United Steelworkers announce support for ‘Occupy Wall Street’ protest
The United Steelworkers, North America’s largest industrial union, announced on Friday that it supported the ongoing “Occupy Wall Street” protest that began in lower Manhattan and has slowly spread to other cities across the United States.
The protesters have pledged to occupy Wall Street until something is done about corporate greed and corporate influence on the U.S. government. They have been camped out in New York’s old Liberty Plaza since September 17.
“The United Steelworkers union stands in solidarity with and strongly supports Occupy Wall Street,” Leo W. Gerard, International President of the United Steelworkers, said in a statement.
“The brave men and women, many of them young people without jobs, who have been demonstrating around-the-clock for nearly two weeks in New York City are speaking out for the many in our world. We are fed up with the corporate greed, corruption and arrogance that have inflicted pain on far too many for far too long.”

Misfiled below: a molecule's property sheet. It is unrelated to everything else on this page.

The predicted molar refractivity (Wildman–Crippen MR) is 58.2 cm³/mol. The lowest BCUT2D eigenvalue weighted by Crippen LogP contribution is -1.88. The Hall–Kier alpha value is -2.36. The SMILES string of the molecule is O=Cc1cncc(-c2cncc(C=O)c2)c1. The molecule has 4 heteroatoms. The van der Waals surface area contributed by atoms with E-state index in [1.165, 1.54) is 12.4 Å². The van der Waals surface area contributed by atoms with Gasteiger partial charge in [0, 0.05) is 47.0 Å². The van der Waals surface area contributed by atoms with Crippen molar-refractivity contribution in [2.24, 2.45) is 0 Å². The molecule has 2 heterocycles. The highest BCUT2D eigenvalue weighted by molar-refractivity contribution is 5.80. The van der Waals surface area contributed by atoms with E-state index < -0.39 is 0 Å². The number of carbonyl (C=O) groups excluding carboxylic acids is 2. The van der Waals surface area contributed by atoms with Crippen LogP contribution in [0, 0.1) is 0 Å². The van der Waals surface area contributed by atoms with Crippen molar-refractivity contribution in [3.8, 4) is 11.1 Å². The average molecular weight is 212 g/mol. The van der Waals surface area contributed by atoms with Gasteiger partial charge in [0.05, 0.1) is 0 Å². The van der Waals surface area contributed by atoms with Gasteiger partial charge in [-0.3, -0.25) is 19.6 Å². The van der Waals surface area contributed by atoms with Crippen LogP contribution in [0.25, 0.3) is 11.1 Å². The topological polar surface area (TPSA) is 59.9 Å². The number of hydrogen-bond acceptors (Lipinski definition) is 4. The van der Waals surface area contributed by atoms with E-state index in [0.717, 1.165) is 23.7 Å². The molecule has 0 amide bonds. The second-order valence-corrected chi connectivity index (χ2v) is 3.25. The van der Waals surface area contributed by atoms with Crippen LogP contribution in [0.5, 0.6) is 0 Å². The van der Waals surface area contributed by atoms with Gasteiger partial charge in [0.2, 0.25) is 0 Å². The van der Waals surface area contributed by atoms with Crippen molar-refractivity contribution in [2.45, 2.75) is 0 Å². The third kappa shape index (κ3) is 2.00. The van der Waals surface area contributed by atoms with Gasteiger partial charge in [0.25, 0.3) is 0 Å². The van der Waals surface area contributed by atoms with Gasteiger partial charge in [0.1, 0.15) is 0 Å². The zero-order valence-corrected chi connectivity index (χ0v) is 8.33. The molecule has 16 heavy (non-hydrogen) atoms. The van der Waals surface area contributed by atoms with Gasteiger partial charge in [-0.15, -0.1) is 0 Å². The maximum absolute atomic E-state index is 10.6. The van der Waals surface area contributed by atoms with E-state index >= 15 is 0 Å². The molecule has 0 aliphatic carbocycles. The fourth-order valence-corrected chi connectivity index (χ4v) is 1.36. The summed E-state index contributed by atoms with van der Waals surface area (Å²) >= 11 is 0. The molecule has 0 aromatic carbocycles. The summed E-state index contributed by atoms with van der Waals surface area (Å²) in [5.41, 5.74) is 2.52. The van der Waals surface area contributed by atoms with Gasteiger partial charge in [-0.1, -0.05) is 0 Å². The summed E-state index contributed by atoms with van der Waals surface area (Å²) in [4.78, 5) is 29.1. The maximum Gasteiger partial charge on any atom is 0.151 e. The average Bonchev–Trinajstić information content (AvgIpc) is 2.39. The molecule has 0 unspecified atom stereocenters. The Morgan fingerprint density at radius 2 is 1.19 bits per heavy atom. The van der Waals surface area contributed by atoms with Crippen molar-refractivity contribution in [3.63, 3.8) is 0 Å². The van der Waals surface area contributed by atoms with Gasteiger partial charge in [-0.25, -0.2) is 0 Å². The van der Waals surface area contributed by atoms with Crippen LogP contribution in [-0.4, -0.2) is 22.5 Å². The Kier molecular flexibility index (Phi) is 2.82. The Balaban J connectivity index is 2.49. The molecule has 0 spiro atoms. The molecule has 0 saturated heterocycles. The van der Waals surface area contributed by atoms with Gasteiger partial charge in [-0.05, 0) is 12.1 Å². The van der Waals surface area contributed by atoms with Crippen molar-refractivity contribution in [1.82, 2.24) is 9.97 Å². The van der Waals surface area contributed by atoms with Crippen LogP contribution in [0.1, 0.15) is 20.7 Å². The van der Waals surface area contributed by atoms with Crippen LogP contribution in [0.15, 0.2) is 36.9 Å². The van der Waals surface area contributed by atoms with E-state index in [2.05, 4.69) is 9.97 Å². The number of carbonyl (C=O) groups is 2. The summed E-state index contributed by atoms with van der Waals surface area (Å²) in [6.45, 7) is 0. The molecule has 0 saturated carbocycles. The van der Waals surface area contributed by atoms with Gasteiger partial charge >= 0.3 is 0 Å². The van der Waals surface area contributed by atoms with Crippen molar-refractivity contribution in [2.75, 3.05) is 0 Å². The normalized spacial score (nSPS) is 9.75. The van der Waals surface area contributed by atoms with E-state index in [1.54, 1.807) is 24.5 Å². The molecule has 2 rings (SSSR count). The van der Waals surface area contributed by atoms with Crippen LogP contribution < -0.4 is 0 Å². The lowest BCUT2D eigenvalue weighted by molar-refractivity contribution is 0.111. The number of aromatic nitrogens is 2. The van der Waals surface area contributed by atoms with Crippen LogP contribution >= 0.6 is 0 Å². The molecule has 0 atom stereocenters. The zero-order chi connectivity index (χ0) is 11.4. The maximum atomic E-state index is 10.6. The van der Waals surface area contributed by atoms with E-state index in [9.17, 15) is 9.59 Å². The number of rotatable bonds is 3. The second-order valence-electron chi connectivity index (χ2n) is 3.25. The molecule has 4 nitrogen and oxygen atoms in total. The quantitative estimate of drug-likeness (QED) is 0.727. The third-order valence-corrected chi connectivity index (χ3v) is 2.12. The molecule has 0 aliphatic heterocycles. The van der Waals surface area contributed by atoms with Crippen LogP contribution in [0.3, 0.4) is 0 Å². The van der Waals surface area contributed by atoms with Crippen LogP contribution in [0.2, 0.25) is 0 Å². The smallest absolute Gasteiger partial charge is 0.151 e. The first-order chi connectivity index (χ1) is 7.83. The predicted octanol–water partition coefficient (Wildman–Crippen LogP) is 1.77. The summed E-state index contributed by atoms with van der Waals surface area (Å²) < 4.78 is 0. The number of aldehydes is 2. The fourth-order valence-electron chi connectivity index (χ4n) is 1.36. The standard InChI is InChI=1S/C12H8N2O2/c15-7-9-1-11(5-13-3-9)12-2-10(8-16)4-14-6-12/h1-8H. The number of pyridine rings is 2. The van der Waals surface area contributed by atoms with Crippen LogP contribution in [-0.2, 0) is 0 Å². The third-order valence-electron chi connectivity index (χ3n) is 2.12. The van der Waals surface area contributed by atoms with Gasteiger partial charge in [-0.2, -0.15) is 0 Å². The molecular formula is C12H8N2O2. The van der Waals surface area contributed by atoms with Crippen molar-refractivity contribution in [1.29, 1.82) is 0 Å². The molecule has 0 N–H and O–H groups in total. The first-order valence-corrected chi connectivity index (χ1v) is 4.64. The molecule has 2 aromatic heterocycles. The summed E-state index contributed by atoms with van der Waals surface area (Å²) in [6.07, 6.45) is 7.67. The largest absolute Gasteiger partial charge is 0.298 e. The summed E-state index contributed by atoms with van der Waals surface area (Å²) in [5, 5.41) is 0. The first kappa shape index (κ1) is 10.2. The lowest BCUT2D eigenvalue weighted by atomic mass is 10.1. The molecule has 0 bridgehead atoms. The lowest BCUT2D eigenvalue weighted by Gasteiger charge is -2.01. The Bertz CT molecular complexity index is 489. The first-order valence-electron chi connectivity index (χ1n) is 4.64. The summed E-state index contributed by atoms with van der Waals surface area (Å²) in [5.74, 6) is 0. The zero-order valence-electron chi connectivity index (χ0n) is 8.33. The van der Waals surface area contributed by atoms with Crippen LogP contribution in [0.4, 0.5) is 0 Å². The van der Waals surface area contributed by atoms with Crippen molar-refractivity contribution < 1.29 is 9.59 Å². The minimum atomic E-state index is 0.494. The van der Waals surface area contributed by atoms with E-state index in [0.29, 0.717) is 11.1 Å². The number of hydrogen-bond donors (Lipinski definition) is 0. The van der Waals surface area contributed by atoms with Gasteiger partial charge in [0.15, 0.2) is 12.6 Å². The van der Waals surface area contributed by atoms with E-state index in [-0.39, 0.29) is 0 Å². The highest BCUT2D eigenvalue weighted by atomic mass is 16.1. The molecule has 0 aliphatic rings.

United Steelworkers has 850,000 members in the U.S., Canada, and the Caribbean.
The announcement comes after a number of labor unions and liberal groups said hey would throw their weight behind the “Occupy Wall Street” demonstrations. The United Federation of Teachers, 32BJ SEIU, 1199 SEIU, Workers United and Transport Workers Union (TWU) Local 100 have said they will participate in the protest.
The Working Families Party, MoveOn.org, Make the Road New York, the Coalition for the Homeless, the Alliance for Quality Education, Community Voices Heard, United New York and Strong Economy For All also plan to support the demonstration.
TWU Local 100 president John Samuelson appeared on Current TV’s Countdown and explained that his union was making common cause with the “Occupy Wall Street” protesters because they are, “singing the same song and fighting the same battle that our union has fought for the last eighteen months.”
Many have criticized the movement for not having any clear purpose or goals, but Salon.com’s Glenn Greenwald responded that most of those critiques were ludicrous.
“Does anyone really not know what the basic message is of this protest: that Wall Street is oozing corruption and criminality and its unrestrained political power — in the form of crony capitalism and ownership of political institutions — is destroying financial security for everyone else?” he wrote on Wednesday.